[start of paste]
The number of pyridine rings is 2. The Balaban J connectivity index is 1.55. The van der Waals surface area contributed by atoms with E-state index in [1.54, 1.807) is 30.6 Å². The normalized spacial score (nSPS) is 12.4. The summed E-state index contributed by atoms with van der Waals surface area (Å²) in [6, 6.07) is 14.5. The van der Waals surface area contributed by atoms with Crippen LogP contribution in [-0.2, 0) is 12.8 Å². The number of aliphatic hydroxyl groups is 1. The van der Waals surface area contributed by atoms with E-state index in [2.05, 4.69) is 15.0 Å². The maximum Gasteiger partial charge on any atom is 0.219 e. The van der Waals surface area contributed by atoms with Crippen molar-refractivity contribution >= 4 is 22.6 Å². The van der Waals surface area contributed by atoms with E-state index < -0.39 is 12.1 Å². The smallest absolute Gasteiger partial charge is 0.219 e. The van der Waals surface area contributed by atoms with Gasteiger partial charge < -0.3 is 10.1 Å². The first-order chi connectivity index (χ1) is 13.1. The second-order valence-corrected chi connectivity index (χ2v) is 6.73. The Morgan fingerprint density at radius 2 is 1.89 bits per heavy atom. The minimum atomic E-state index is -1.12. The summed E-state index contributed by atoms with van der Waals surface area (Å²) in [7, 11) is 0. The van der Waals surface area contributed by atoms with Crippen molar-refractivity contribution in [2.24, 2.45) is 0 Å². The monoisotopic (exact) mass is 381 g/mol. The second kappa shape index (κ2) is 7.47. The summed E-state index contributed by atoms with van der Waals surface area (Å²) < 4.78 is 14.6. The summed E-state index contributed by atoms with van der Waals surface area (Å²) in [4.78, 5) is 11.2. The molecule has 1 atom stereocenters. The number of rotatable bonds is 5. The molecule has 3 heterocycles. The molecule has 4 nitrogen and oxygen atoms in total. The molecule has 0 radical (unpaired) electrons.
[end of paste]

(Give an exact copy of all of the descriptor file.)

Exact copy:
The number of pyridine rings is 2. The Balaban J connectivity index is 1.55. The van der Waals surface area contributed by atoms with E-state index in [1.54, 1.807) is 30.6 Å². The normalized spacial score (nSPS) is 12.4. The summed E-state index contributed by atoms with van der Waals surface area (Å²) in [6, 6.07) is 14.5. The van der Waals surface area contributed by atoms with Crippen LogP contribution in [-0.2, 0) is 12.8 Å². The number of aliphatic hydroxyl groups is 1. The van der Waals surface area contributed by atoms with E-state index in [2.05, 4.69) is 15.0 Å². The maximum Gasteiger partial charge on any atom is 0.219 e. The van der Waals surface area contributed by atoms with Crippen molar-refractivity contribution >= 4 is 22.6 Å². The van der Waals surface area contributed by atoms with E-state index < -0.39 is 12.1 Å². The smallest absolute Gasteiger partial charge is 0.219 e. The van der Waals surface area contributed by atoms with Gasteiger partial charge < -0.3 is 10.1 Å². The first-order chi connectivity index (χ1) is 13.1. The second-order valence-corrected chi connectivity index (χ2v) is 6.73. The Morgan fingerprint density at radius 2 is 1.89 bits per heavy atom. The minimum atomic E-state index is -1.12. The summed E-state index contributed by atoms with van der Waals surface area (Å²) in [7, 11) is 0. The van der Waals surface area contributed by atoms with Crippen molar-refractivity contribution in [2.24, 2.45) is 0 Å². The monoisotopic (exact) mass is 381 g/mol. The second kappa shape index (κ2) is 7.47. The summed E-state index contributed by atoms with van der Waals surface area (Å²) < 4.78 is 14.6. The summed E-state index contributed by atoms with van der Waals surface area (Å²) in [4.78, 5) is 11.2. The molecule has 1 atom stereocenters. The number of rotatable bonds is 5. The molecule has 3 heterocycles. The molecule has 4 nitrogen and oxygen atoms in total. The molecule has 0 radical (unpaired) electrons.